A Travellerspoint blog

China

The Bund

A little piece of Europe in Shanghai.

overcast 81 °F

Along the waterfront of the Huangpu River is a historical area with some architecture unique to Shanghai. The area was the original Wall Street of Shanghai and many foreign banks built a branch or headquarters in the style of their home country. It has a very European feel to it. On the West side of the river is the old architecture and on the East side of the river is the super modern architecture including Shanghai’s 3 tallest buildings. Talk about a contrast!
We also saw a lot of brides having their portraits taken all along the Bund. The trend for brides in Shanghai is to have a photo session before the wedding so that pictures of the bride in her gown can be placed outside of the church and at the reception hall. All of the brides were in huge white Western style gowns and looked amazing!

Posted by SusanConradWang 08:27 Archived in China Tagged shanghai the_bund Comments (0)

Jade Buddha Temple

Incense, candles, chanting, and devotion.

rain 81 °F

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We visited the temple on the first day of the fifth lunar month. Buddhists pray at the temple on the first and the fifteenth day of each lunar month so we walked into a very active temple. We’ve visited other temples in China, but they’ve all been empty except for tourists. It was very moving to watch the people burning incense, lighting lotus candles, praying to the four directions, and kneeling to pray in each of the temple rooms. The monks were chanting and their voices could be heard as we walked from building to building. Buddhists were balancing coins on the edges of vases and placing money on in and around statues and carvings. The place was packed with the devout.

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I purchased a lotus flower candle and attached a sticker that said, “All my wishes will come true” and added Dan’s name and my name. After I made my wish, the temple worker placed it with the other candles.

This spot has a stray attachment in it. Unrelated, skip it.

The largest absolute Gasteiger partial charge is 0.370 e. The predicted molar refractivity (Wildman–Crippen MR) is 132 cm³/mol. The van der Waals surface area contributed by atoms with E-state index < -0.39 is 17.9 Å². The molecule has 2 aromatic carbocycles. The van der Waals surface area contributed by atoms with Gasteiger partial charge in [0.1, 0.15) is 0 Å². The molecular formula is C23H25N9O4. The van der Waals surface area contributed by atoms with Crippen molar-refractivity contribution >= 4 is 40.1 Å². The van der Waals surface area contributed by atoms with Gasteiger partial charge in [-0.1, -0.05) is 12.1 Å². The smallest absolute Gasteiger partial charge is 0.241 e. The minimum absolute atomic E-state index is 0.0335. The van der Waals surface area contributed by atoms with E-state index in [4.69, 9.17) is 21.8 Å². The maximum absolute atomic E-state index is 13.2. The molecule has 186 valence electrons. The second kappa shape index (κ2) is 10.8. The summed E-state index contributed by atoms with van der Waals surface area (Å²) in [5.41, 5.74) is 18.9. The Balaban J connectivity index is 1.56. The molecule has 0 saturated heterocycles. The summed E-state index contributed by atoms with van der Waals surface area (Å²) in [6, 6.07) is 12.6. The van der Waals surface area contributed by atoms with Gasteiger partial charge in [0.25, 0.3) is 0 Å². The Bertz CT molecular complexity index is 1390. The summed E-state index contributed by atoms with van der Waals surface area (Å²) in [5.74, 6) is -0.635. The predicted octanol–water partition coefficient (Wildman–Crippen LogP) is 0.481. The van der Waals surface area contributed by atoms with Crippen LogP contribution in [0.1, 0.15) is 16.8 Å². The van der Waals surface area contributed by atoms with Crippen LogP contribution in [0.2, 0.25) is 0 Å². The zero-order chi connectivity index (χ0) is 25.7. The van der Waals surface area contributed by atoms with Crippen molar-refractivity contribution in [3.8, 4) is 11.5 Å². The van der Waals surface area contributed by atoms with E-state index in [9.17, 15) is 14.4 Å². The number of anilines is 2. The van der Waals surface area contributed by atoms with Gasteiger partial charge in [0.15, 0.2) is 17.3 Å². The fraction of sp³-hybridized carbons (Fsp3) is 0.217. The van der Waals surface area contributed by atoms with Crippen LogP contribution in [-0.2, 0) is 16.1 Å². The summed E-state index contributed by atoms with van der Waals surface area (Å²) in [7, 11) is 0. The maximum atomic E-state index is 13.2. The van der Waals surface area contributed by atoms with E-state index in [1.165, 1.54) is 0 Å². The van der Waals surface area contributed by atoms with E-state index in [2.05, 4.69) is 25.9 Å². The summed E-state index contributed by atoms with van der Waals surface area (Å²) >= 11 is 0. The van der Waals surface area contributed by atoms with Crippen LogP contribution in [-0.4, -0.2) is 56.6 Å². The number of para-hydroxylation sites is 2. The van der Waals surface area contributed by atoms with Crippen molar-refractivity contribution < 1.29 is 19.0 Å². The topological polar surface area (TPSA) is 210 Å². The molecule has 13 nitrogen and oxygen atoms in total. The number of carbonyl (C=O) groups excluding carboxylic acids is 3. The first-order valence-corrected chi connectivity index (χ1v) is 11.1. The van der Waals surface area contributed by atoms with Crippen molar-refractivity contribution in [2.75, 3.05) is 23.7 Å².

As we walked around I noticed women placing silver paper into bags. The silver paper represented money for the spirits. They were for sale and were burned as an offering to the Buddha. All of the offerings were burned in some way so that the smoke could rise to the heavens and carry the prayers or wishes of the people to whomever or whatever was listening or watching. We left smelling of incense and covered with ashes.

Posted by SusanConradWang 08:23 Archived in China Tagged shanghai Comments (0)

Tomb of Han Yang Ling

Off the beaten path and an overlooked treasure.

overcast 85 °F

We made one last stop to a mausoleum of a Han dynasty emperor before we were dropped at the airport. The museum is unique due to the way you can view the pits and artifacts. The pits are topped with glass and we were able to walk over them and look down at the artifacts. The pits were discovered in 1997 and the museum has only been open to the public since 2007. Our guide wondered how we had even found out about the museum. She said that in the past 12 years she has toured the Terracotta Warriors Museum thousands of times, but has only toured this museum a handful of times. Thank you, Lonely Planet for the recommendation! It was one of the least crowded places we visited in all of China and the experience was very unique.
There are a total of 81 pits and inside of them are terracotta soldiers, terracotta animals, ceramic jars, chariots, and all of the goods that an emperor would need in the afterlife. All of the relics are on a small scale. The soldiers each have unique faces and include men, women, and eunuchs. The people are also of different regions of China and the archeologists could tell which were Mongolian, etc. because of different facial features unique to different regions of China. Each little terracotta person was dressed in a silk outfit and each figure is anatomically correct (which is how they could tell they were women, men and eunuchs). Only the pits around the emperor’s tomb were excavated. The mountains, actually man-made mounds, holding the emperor and the empress were left alone. Surrounding the mounds of the emperor and the empress are the mounds of other royal family members. The mausoleums of the emperors are very large and can cover many square miles. Xi’an has the mausoleums of 74 emperors surrounding the city. China had over 150 emperors and Xi’an was the capital city for over 70 of them.

Posted by SusanConradWang 07:01 Archived in China Tagged han_dynasty_tomb Comments (0)

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